Conflict of Interest:

    None declared

    Read all letters published for this article

    Submit response
  10. Anabolic Androgenic Steroids Stimulate DHEA in the same Mechanism as Testosterone

    It is my hypothesis that mammalian evolution occurred because of selection for dehydroepiandrosterone (DHEA). ("Hormones in Mammalian Evolution," Rivista di Biologia / Biology Forum 2001; 94: 177-184). Subsequently, I deduced that human evolution is a consequence of selection for testosterone within mammals which produced primates; further selection produced humans. ("Androgens in Human Evolution. A New Explanation of Human Evolution," Rivista di Biologia / Biology Forum 2001; 94: 345-362)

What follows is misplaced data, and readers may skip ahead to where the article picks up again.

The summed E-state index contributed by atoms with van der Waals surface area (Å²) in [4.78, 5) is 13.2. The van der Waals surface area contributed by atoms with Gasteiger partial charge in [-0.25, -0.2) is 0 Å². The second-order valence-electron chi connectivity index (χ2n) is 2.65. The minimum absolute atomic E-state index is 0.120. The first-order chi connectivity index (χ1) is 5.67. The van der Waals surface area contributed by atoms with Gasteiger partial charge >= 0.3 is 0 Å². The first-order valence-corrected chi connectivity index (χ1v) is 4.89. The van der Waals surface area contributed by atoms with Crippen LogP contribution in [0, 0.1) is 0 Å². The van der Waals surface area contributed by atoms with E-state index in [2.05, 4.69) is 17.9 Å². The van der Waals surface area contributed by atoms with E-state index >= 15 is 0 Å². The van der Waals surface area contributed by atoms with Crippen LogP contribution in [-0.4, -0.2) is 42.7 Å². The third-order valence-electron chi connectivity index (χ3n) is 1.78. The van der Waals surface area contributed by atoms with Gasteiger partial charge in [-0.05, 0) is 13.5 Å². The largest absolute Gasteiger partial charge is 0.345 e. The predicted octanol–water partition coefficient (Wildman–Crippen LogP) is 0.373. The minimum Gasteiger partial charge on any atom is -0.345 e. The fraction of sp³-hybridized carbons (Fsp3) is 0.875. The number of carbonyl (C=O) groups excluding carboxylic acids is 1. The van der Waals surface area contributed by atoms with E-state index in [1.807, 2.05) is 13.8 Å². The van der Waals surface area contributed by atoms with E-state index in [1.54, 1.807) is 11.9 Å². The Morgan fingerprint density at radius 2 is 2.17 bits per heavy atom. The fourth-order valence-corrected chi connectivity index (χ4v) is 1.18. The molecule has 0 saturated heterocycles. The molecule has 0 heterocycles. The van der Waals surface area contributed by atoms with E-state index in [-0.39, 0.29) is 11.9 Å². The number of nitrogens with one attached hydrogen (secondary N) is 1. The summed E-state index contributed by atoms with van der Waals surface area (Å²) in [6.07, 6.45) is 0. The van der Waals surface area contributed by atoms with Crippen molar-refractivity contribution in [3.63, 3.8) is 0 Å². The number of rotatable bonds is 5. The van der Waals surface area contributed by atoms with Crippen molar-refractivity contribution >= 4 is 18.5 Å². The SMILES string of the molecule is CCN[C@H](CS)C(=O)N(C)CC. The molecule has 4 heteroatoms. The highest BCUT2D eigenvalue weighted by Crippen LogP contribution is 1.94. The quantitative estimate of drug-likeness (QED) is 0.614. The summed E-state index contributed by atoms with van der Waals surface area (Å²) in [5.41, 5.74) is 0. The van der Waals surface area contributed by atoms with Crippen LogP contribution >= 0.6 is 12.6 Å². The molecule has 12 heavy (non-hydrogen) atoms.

I suggest the benefit of this increase in testosterone, which stimulates androgen receptors through which DHEA enters cells, is increased gene activity. Testosterone increases DHEA, which increases gene function which increases differences in gene activity. For example, our brain activity increases at the expense of our bodies. We have much bigger brains and less robust bodies in the hominid line.

    By increasing androgen receptors, the life span production of DHEA is affected. That is, testosterone increases use of DHEA and how long it is readily available. This may explain why men exhibit increases in testosterone-target tissues and, also, why men die sooner.

    I suggest anabolic androgenic steroids (AAS)act in the same manner as testosterone. That is, AAS stimulate increases in androgen receptors which act to increase use of DHEA within various tissues. AAS will increase the onset of the natural decline of DHEA.